While a snow burrow is ordinarily a good place to roost, it can be disastrous if extreme conditions cause hard crusting. Lindsay (1967) recounted that in the winter of 1932-33 in northern Wisconsin, west of Hurley, a mild day with a misty rain was followed by extreme cold (perhaps down to -40o). The snow crusted over hard enough to support a horse in many areas. Prairie chickens had been common in the area but at once became scarce. Several residents found dead birds under the snow and more after the snow began to melt in the spring. Lindsay (1967:25) believed: "From my own observations, we must have lost the entire prairie chicken population of that area at that time. I haven't seen a chicken in Iron County since."

What constitutes "good" winter roosting cover?

Toepfer and Eng (1988) at the SNG found over 85% of the winter night locations in cover class III and over (>25 cm). VOR's for 32 vegetation roosts averaged 2.1 dm. Manske and Barker (1988) did not separate data for winter roosts but found an average VOR for night roosts throughout the year of 1.9 dm (range: 1.5-2.2 dm). From these data, they concluded, "1.5 dm is the minimum level for good night roost habitat" Manske and Barker (1988:18). If one considered the midpoint of a range or a mean to indicate "good", an alternate view would be to average Toepfer and Eng's average of 2.1 dm for vegetation sites with Manske and Barker's overall average of 1.9 which would yield 2.0 dm as a standard of "good" winter roosting cover. This would not include considerations of snow burrowing but, for monitoring purposes, (McCarthy et al. 1995a) only vegetation characteristics were used.

Roosting cover in the snow-free period

McKee (1995) collected roost data from all seasons in Missouri and found an average VOR of about 20.4 cm (range 10-35) but no pattern of site selection was apparent. In Colorado, Schroeder and Braun (1992:16) indicated that, "Roosting typically occurred in mid and tall vegetation in relatively dense grassland areas in all seasons" but presented no quantitative data.

For Oklahoma, Jones (1963) noted the following vegetation heights used for night roosts by season: winter - 13 cm, spring - 4 cm, summer - 32 cm, and fall - 5 cm. These values are perhaps biased towards shorter cover since Jones was not working with radio-tagged birds and roost forms are more difficult to locate in heavier cover. Toepfer (1988), following radio-tagged prairie chickens in Wisconsin, found vegetation shorter than 25 cm was regularly used during the day but not for night roosting when about 90% of locations were in cover >25 cm. "Grass/Forbs" were a major habitat used in all 4 seasons in central Wisconsin followed by "upland grass" (Table 5). At Crex Meadows, in western Wisconsin, "edge" was a major habitat used, followed by "wetland."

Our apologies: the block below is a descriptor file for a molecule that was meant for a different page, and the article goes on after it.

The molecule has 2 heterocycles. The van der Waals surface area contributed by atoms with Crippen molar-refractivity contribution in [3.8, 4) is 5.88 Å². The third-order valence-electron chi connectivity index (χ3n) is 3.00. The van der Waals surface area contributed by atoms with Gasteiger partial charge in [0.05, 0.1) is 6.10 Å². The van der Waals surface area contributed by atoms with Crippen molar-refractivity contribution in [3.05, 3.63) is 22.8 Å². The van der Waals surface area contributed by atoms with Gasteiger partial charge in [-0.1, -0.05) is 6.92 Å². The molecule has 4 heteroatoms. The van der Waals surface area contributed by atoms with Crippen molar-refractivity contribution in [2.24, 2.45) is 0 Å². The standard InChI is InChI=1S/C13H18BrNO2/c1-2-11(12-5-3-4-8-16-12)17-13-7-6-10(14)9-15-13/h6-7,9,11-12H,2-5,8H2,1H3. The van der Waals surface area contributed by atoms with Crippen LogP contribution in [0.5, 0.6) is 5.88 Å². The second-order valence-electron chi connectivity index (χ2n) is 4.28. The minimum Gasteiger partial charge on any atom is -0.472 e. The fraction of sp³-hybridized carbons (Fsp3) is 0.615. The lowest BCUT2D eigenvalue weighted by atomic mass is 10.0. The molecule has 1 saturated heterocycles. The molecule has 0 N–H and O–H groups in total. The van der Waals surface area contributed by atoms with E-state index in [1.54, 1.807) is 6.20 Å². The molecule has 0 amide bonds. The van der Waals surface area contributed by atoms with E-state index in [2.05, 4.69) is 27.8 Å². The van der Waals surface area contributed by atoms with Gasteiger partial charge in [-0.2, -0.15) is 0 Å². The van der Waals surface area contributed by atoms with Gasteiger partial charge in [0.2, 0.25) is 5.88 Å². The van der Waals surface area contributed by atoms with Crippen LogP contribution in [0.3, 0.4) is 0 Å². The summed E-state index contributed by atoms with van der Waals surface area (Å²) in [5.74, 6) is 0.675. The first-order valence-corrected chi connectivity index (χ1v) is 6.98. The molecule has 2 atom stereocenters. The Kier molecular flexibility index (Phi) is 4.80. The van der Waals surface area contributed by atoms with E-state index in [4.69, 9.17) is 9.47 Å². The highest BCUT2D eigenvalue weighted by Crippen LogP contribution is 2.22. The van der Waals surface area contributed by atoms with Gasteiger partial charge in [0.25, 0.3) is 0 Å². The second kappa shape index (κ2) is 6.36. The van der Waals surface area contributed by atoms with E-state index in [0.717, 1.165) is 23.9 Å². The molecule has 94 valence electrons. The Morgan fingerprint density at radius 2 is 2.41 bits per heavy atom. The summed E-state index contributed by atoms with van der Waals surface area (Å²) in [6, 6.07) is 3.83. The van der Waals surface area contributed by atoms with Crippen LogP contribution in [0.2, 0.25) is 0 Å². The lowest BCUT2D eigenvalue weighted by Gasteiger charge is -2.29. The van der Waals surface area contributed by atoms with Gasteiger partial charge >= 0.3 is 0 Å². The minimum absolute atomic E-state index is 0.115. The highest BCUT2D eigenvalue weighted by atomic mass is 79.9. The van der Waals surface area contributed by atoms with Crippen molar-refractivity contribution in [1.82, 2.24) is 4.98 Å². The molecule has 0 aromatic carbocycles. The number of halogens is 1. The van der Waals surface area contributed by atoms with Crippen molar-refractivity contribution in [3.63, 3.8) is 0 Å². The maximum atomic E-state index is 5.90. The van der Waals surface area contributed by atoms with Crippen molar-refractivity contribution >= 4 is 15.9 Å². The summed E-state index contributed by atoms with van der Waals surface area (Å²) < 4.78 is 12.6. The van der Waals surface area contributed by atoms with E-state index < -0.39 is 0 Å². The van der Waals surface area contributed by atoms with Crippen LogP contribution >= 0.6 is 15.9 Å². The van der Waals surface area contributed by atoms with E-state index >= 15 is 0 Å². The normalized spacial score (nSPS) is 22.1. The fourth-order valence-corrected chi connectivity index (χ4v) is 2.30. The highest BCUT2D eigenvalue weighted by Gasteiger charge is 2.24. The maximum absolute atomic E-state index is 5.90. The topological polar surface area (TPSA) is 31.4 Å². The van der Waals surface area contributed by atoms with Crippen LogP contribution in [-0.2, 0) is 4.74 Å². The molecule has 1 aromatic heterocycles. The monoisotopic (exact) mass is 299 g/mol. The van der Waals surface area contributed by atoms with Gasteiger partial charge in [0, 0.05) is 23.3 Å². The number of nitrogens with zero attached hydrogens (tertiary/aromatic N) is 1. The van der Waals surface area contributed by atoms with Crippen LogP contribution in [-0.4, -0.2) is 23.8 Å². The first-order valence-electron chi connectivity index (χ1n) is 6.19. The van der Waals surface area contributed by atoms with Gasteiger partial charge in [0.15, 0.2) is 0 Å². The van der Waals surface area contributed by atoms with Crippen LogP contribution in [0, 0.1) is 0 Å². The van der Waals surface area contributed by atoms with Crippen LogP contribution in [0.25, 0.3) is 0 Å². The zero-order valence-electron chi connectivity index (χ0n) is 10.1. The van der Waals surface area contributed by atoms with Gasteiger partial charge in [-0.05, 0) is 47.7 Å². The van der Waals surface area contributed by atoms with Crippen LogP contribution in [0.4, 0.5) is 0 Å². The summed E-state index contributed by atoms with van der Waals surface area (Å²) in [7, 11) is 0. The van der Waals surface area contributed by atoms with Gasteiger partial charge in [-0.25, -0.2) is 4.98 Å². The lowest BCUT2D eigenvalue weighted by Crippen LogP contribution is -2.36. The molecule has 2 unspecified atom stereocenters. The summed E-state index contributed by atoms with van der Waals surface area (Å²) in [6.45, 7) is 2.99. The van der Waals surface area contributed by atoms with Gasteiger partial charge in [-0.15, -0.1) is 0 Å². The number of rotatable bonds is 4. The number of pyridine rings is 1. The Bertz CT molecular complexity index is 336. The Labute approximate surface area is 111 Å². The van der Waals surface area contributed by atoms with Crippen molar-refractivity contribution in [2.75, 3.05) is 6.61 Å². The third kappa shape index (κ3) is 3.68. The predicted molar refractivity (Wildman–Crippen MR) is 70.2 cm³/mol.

Table 5. Major habitats used (%) for night roosting by prairie chickens in 2 study areas in Wisconsin (from Toepfer 1988).

Central Wisconsin
Crex Meadows
Habitat Type
Spring
(561)a
Summer
(877)
Fall
(693)
Winter
(307)
Spring
(259)
Summer
(337)
Fall
(295)
Winter
(175)
Agriculture
-
-
-
-
-
24.9
-
-
Grass/Forbs
55.3
41.4
60.5
27.0
-
-
-
-
Upland grass
29.8
39.2
16.7
-
-
-
-
-
Edge
-
-
-
-
33.6
33.9
41.7
29.1
Wetland
-
-
-
-
18.9
-
39.0
57.1
Wetland/Shrub
-
-
-
51.8
-
-
-
-
Grass shrub
-
-
-
-
18.9
-
-
-

a Number of locations.


Ammann (1957:61) in discussing prairie grouse habitat use in Michigan pointed out, "Marshes and bogs are often sought as roosting cover, particularly by prairie chickens, even though these cover types may not serve any other purpose, and the birds may fly a mile or more from the most-frequented part of the area to reach them. Generally speaking, prairie chickens seem to be more exacting in their choice of roosting cover. They show a preference for the lowland types if the water level is not so high as to prevent their finding dry spots." Svedarsky (1979) found wetland communities accounted for 62.5% of the preincubation roost locations of radio-tagged females. In one instance, a female was night-lighted roosting on a small hummock in the middle of a sedge wetland surrounded by about 10 cm of standing water. As discussed previously, lowland use may have significant predator avoidance advantages. The widespread drainage, especially of shallow wetlands, throughout the historic range of the prairie chicken has reduced a habitat component that can receive significant roosting use, particularly in the winter. Cattails, prairie cordgrass, and coarser sedges may be especially important components since they can protrude above the snow (John Toepfer, personal commun.).

Summary

  1. Roosting cover generally refers to cover used at night and prairie chickens generally roost on the ground.

  2. Roosting cover must provide protection from climatic factors but protection from predators is probably more important. Evolution would favor the selection of roosting cover which reduces detection by predators and facilitates escape should detection occur.

  3. Roosting cover should be relatively close to food resources, particularly during the winter when movements expend energy and increase exposure to predators.

  4. In the North, herbaceous forbs and/or some woody vegetation are important elements of good roosting cover if they promote the accumulation of snow adequate for snow burrowing. Predominantly graminoid cover, if low in forbs, may be of limiting winter roosting value.

  5. Vegetation providing 100% VOR at 2.0 dm is suggested as a better standard of roosting cover than 1.5 dm at the SNG.

  6. Lowlands are commonly preferred roosting sites in many parts of the prairie chicken range and there is evidence that their selection is related to predator avoidance as well as better concealment in the heavier vegetation which occurs there. This function of lowlands should be emphasized at the SNG.

  7. There is some evidence that crusted snow can cause mortality of snow roosting prairie chickens.